State-Sponsored Child Abuse is Happening Right Under Our Noses

07.03.2019 Arts & Culture
Ann Lewis
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It came to the nation’s attention last week that thousands of refugee children are being held in dire conditions in detention centers along the southern border. While most of us could’ve guessed and definitely suspected that this was the case, we now have definitive proof including several depositions by children confined at a detention center in Clint, Texas. 

Conditions include infants who are being cared for by unrelated children as young as seven, babies covered in their own bodily fluids, children packed so tightly into cages (yes, cages) that they can’t all lay down to sleep on the concrete floor at the same time.

PETA literally has whole campaigns against this when farmers do this to chickens, but these are US government officials doing it to young children.

When one of these 300 unaccompanied minors would complain of being ill, or of caring for an infant that was ill, they were met with disregard from the detention center staff. Most have not showered since they arrived at the facility and are without soap for even basic hygiene. 

There have been countless comparisons to the Nazi concentration camps in the very country whose 9th inning effort helped to avert complete world domination by the Nazis. Americans often pat themselves on the back for ending WWII, but if family separation policies and detention centers filled with sick, cold, malnourished, dirty refugee children aren’t causing us to demand immediate action then perhaps we are no better than the silent majority of Nazi Germany. 

With over 100,000 people making their way to our southern border every month, more federal resources must be allocated to sustaining acceptable conditions. To that end, Congress has passed emergency legislation that awaits Trump’s signature. $2.9 billion is going directly to aid children in these odious facilities, while $1.3 billion is going to Homeland Security ($200 million of which is earmarked for Immigration and Customs Enforcement or ICE). The bill which originated in the Senate allows Congress members to visit the facilities with a full two days notice, the House bill which did not pass, however, would have allowed them to show up unannounced.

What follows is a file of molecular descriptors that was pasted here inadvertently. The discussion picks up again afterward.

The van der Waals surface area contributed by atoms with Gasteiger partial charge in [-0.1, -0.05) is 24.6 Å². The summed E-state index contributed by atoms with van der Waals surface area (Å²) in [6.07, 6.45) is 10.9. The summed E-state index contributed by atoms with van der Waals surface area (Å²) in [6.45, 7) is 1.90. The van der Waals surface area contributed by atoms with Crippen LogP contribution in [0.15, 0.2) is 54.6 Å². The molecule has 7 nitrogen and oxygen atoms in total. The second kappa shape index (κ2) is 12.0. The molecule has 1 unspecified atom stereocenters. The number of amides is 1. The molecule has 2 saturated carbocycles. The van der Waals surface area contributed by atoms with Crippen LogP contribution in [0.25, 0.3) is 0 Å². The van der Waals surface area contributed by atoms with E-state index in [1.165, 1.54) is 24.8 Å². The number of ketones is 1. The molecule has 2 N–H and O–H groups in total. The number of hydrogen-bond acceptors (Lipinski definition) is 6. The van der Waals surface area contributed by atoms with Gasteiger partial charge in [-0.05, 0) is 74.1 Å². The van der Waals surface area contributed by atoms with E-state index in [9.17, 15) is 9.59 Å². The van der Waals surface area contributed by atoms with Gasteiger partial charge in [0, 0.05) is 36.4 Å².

While funding will help alleviate the inhumane conditions that these children are currently undergoing, it may only slightly lessen the trauma they are experiencing. Our country literally has thousands of children locked in cages most of the day, every day, for months on end. 

Marianne Williamson, a presidential candidate, stated in a recent debate: “What Donald Trump has done to these children… it is kidnapping. If you forcibly take a child from their parents’ arms, and if you take a lot of children and you put them in a detainment center, thus inflicting chronic trauma upon them, that’s called child abuse. This is collective child abuse. And if your government does it, that doesn’t make it less of a crime. These are state-sponsored crimes.”

The Flores Act, established in 1997, requires the federal government to release unaccompanied minors to relatives in the US within 20 days during times when there is a high influx of children coming to the border. With the backlog of so many children, Customs and Border Patrol (CBP) has not been able to keep up with the demand to process these cases and lawyers have filed suit against the government on behalf of the children.